“Kate Harker wants to be as ruthless as her father. After five years and six boarding schools, she’s finally going home to prove that she can be.
      August Flynn wants to be human. But he isn’t. He’s a monster, one that can steal souls with a song. He’s one of the three most powerful monsters in a city overrun with them. His own father’s secret weapon.
      Their city is divided.
      Their city is crumbling.
      Kate and August are the only two who see both sides, the only two who could do something.
      But how do you decide to be a hero or a villain when it’s hard to tell which is which?”

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“They swam in darkness and fed on fear, their bodies sick, distended shapes that looked human only if you caught them out of the corner of your eye. And by then, it was usually too late to run.”

This Savage Song by Victoria Schwab is probably not a novel I’d typically reach for, but as the author has written one of the best fantasy series I’ve come across, I simply had to pick up this urban fantasy. I went into this novel knowing very little about it, save for the premise revolving around monsters. Schwab paints a very unique world where the violence of humankind has produced monstrous creatures that lurk in the night and feed on humans. The first half of the book is largely devoted to world-building as readers get acquainted not just with the two leads, but with the world they were brought up in. It’s a really interesting concept to picture these creatures as physical manifestations of violence: the Corsai are bred from nonfatal acts while the Malchai are born from murders, but Schwab adds another layer to these monsters by introducing someone like August, a rare Sunai, produced from an act of violence that has claim multiple lives, who is more interested in being human than monster. For Kate and for almost everyone else, the nature of monsters is very cut and dry; after all, they are products of violence and are therefore bringers of violence as well. There are some truly terrifying monsters in this novel, ones that feed off of fear and who have an insatiable appetite for human blood, but there are also human characters who are just as violent.

Kate and August have been raised by two very different men in a city divided. For Kate, Callum Harker has always been a kind of enigma. Raised largely by her mother, Kate’s father is more like an incomplete image in her head. Harker is willing to do anything to keep North City safe, he believes that he can control the monsters that rove the darkness and he benefits largely from those able pay for his protection. Much of Kate’s character arc revolves around her need to live up to this impossible standard her father has wrought. She is willing to take, threaten, and otherwise demolish anyone who stands in her way. But unlike her father, who is so sure of his right to lead, Kate sees the cracks in this world. She knows that safety is just an illusion in a city overrun with monsters, that the monsters her father offers protection against are not the only monsters in the world. When she meets August, she finds someone who sees the world like she does and who she feels she can be honest around.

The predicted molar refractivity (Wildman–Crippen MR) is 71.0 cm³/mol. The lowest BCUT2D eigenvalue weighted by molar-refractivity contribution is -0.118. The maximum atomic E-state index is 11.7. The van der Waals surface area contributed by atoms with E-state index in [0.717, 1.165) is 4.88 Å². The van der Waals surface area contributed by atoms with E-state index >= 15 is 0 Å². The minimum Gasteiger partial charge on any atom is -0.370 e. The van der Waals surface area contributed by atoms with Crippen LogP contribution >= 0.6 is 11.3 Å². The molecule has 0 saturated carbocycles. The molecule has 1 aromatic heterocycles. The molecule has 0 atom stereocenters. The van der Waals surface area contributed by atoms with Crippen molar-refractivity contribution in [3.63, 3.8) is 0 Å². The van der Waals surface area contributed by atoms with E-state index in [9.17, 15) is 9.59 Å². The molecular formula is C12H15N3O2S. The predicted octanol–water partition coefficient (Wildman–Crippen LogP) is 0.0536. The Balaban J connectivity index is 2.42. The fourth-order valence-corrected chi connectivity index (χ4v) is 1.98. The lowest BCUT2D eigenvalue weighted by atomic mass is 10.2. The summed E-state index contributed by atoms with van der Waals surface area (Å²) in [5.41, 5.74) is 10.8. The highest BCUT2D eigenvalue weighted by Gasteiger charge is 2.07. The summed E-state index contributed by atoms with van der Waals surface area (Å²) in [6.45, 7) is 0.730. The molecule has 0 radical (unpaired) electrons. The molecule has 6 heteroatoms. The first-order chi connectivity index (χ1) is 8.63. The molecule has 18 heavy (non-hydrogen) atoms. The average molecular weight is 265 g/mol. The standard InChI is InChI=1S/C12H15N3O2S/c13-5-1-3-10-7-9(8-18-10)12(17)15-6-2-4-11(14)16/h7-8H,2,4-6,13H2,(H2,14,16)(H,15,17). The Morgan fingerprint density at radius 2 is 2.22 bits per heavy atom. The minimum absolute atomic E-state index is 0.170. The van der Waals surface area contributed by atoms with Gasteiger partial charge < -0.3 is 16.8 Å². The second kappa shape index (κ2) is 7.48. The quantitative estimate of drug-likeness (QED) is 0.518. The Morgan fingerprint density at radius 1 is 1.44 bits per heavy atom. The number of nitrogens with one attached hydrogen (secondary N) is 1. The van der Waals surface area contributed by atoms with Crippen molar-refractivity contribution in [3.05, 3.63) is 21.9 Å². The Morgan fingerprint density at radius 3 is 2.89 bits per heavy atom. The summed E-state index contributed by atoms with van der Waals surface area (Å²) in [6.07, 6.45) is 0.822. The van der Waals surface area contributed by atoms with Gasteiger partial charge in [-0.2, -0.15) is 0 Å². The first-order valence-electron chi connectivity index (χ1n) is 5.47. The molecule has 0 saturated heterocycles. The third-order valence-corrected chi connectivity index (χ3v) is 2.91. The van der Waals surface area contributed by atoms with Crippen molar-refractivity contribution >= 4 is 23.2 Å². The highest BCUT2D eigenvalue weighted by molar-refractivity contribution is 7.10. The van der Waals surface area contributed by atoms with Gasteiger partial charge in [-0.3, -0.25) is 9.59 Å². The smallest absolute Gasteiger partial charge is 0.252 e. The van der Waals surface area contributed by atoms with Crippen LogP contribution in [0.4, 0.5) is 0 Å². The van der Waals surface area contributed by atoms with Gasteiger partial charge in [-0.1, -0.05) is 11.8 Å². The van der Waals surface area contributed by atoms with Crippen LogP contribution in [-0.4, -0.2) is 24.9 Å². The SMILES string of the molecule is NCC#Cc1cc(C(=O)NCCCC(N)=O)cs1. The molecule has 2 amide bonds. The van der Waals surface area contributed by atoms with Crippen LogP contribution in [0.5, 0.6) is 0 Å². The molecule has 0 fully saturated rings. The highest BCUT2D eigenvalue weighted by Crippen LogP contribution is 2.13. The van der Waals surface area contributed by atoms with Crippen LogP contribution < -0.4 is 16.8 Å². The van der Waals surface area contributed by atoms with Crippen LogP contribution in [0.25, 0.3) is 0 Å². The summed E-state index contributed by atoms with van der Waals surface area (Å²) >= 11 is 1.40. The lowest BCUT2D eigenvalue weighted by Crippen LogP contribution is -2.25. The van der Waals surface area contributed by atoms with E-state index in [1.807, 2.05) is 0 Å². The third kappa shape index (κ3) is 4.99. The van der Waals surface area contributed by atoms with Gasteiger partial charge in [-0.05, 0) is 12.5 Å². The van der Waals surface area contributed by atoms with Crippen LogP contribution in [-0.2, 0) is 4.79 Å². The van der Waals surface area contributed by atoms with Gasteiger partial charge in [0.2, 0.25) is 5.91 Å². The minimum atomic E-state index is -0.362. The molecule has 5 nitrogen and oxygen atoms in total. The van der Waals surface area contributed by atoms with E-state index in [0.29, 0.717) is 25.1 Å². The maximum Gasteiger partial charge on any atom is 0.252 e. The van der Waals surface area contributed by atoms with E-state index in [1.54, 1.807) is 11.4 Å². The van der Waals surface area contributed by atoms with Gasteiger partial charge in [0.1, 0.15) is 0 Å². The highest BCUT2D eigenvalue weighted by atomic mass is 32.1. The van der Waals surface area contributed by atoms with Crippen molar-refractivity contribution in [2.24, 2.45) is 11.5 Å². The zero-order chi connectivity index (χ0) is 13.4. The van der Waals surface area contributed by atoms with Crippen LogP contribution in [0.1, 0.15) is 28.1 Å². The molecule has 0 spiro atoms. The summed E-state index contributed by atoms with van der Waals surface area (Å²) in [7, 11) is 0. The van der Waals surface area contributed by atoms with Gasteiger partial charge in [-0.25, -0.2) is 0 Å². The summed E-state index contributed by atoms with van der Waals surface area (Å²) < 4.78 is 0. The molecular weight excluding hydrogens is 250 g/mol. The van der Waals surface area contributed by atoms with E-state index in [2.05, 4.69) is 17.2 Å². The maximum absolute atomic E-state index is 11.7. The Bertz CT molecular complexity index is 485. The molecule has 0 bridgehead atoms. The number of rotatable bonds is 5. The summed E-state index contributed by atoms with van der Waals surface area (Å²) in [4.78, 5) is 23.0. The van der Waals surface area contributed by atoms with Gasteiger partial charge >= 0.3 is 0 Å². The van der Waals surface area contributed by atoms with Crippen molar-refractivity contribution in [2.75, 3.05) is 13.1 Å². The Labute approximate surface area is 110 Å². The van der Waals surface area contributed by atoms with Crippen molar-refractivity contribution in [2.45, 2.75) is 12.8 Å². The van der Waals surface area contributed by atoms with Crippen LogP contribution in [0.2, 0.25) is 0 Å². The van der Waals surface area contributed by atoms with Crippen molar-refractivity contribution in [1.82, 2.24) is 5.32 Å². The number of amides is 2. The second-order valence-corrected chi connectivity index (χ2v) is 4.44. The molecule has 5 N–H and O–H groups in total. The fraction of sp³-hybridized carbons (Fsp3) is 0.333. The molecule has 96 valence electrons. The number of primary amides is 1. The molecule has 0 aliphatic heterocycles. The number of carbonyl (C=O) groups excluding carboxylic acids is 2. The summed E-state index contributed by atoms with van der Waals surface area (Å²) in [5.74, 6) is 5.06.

August is a character who is really easy to root for. As one of the rarest kinds of monster, August’s nature is fundamentally different. He can pass as human and struggles to rein in the parts of his nature that make him feel less so. I loved that Schwab uses August as a foil to his brother Leo, another Sunai who believes in embracing his darker side, and also uses him as a contrast to many of the human characters who lack the kind of humanity he seems to have in spades. Raised by Henry Flynn, the leader of South City, August has always been treated like a son and perhaps the bond he has with his family is the reason behind his desire to be human. While Harker is very much devoted to controlling monsters, in South City Flynn believes that these monsters must be eliminated, along with the humans whose violent acts have brought them into being.

Overall, Victoria Schwab’s This Savage Song is a little slow in developing its world-building, but the latter half of the novel is quite the thrill ride, with its final pages giving me an insatiable craving for more.

Rating: 4/5

★★★★